60 Objections by Examining Division Claim 1 to be construed as directed to neem oil as such Neem seed extracts with hexane known, as well as their insecticidal properties Antifungal effects of neem seed also known However: Antifungal effects of azadirachtin-free extract of neem seed neither known nor suggested from any document retrieved during search

61 Neem Case – Claim 1 as granted (1994) A method of controlling fungi on plants comprising contacting the fungi with a neem oil formulation containing 0.1 to 10 % of a hydrophobic extracted neem oil which is substantially free of azadirachtin, to 5.0% of emulsifying surfactant and 0 to 99% water.

62 Neem Case – Grounds for opposition Exceptions to Patentability Art. 53(a) EPC: exploitation of invention contrary to morality: –Neem tree has been used in India for millenia, –patent would threaten livelyhood of gatherers of neem tree Art. 53(b) EPC: Patent claims plant variety: –By using seed from one plant variety, the patent indirectly claims the variety as such

63 Neem Case – Grounds for Opposition Novelty and Prior Use Art. 54 EPC: Novelty –Antifungal effects of neem oil and neem leaves known for centuries Affidavit Mr. Phadke (India): –Public field trials took place in 1985/1986 involving treatment of plants with hexane extracts of neem seed,antifungal effect observed

64 Neem Case – Oral Proceedings (2000) Morality – Plant variety Decisions by Opposition Division: Morality: –No direct link between endangering of livelihood of people in India and claimed method of controlling fungi, –European Patent gives no rights in India –Traditional uses known for centuries are related to novelty/prior use issues and have to be documented Plant variety: –Azadirachta Indica is not a variety, but species, a higher taxonomic unit –Claim to method of controlling fungi cannot be construed as relating to the plant as such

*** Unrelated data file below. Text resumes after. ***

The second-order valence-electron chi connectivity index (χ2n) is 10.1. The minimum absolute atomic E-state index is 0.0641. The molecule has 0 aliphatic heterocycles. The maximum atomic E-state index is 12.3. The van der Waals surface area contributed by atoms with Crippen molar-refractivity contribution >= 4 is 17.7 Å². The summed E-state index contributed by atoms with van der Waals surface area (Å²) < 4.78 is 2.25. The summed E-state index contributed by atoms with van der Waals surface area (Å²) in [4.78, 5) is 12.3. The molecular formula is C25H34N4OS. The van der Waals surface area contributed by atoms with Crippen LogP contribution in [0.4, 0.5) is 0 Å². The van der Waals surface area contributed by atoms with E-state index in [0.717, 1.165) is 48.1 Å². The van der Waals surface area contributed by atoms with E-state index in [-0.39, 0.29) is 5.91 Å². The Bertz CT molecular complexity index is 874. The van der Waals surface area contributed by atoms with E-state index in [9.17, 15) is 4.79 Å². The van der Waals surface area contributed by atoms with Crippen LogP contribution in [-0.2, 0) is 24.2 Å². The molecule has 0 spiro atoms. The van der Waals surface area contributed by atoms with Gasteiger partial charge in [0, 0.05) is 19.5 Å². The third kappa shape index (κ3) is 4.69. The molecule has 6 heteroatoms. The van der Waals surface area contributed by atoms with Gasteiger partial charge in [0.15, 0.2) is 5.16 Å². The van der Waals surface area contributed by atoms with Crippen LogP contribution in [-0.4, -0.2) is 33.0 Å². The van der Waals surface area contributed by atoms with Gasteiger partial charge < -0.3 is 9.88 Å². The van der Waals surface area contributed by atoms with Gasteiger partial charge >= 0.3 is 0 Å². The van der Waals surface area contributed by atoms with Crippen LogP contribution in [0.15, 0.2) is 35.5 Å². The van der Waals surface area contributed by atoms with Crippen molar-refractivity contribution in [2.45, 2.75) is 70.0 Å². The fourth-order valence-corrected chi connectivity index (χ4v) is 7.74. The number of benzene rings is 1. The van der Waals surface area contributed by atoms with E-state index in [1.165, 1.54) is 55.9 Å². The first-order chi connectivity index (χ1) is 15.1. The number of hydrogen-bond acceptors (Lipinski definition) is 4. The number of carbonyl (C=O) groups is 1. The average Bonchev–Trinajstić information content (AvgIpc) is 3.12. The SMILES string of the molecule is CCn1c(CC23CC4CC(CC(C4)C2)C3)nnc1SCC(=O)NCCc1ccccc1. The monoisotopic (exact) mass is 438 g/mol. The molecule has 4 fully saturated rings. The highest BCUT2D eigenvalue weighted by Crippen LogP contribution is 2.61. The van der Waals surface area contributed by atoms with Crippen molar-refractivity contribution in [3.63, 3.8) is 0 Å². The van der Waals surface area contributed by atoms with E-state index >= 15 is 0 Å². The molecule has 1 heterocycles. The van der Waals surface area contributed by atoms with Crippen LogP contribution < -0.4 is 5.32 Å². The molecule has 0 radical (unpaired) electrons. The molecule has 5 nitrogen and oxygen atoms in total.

65 Neem Case – Oral Proceedings Novelty criteria Art. 54 EPC (1) An invention shall be considered to be new if it does not form part of the state of the art. (2) The state of the art shall be held to comprise everything made available to the public by means of –a written or oral description, –by use, –or in any other way, before the date of filing of the European patent application.

66 Neem Case – Oral Proceedings Novelty – Witness Hearing- Decision Oral testimony of Mr. Phadke credible to Opposition Division Established that hexane neem seed extract containing a surfactant used in public to treat plants against fungi Decision Main request lacks novelty and (restricted) auxiliary request inventive step Patent revoked

67 Neem Case – Appeal (2005) T 416/01 The Technical Board of Appeal dismissed the appeal of the Patent Proprietor against the decision of the Opposition Division.

68 Wapishana tribes A tribe in amazon jungles divided between Brazil and Guyana Betrayal of British Scientist-Prof. Conrad Gorinsky. Cunani (Clibadium Sylvestre) –US pat titled Polyactylenes for reversible heart blocking agent / neuro - muscular active or for use as a mycobactericide Tipir, the nut of greenheart tree –US pat titled Biologically active Rupunines *Source: Journal of Intellectual property rights. Vol 15, March 2010,PP

69 Medicine from Kadambh tree Kadambh tree (Mitragyna parvifolia) A composition- cadambine and dihydroconchonine – granted patent in India Cure for Type II diabetes Kadambh is considered as a sacred tree The tree is widespread and there would not be any dearth of the raw materials for the medicine Filed a petition in Rajasthan high court against cutting of kadambh trees

70 Thoughts to share Should not be a barrier for research, development of products and trade To avoid conflict between established IPs and the non conventional rights. Regulated by International treaty. Change of mind sets Trust and confidence should be built between the stake holders.